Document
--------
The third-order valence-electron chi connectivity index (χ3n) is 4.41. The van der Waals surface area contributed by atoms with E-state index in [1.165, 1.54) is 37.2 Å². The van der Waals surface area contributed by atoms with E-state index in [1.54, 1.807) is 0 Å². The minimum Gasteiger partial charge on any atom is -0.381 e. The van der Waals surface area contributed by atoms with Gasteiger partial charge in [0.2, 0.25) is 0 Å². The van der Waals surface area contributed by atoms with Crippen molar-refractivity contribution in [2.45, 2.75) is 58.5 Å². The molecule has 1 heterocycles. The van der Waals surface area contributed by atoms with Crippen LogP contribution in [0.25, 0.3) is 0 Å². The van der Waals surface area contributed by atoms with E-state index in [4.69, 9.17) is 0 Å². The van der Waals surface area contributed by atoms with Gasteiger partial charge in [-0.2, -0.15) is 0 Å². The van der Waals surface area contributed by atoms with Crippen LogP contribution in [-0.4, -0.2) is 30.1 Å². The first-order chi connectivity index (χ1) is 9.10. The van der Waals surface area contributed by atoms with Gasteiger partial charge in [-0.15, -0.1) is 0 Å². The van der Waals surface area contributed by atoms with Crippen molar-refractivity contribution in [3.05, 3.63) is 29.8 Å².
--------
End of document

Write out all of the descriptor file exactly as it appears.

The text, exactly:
The third-order valence-electron chi connectivity index (χ3n) is 4.41. The van der Waals surface area contributed by atoms with E-state index in [1.165, 1.54) is 37.2 Å². The van der Waals surface area contributed by atoms with E-state index in [1.54, 1.807) is 0 Å². The minimum Gasteiger partial charge on any atom is -0.381 e. The van der Waals surface area contributed by atoms with Gasteiger partial charge in [0.2, 0.25) is 0 Å². The van der Waals surface area contributed by atoms with Crippen molar-refractivity contribution in [2.45, 2.75) is 58.5 Å². The molecule has 1 heterocycles. The van der Waals surface area contributed by atoms with Crippen LogP contribution in [0.25, 0.3) is 0 Å². The van der Waals surface area contributed by atoms with E-state index in [4.69, 9.17) is 0 Å². The van der Waals surface area contributed by atoms with Gasteiger partial charge in [-0.2, -0.15) is 0 Å². The van der Waals surface area contributed by atoms with Crippen LogP contribution in [-0.4, -0.2) is 30.1 Å². The first-order chi connectivity index (χ1) is 9.10. The van der Waals surface area contributed by atoms with Gasteiger partial charge in [-0.15, -0.1) is 0 Å². The van der Waals surface area contributed by atoms with Crippen molar-refractivity contribution in [3.05, 3.63) is 29.8 Å².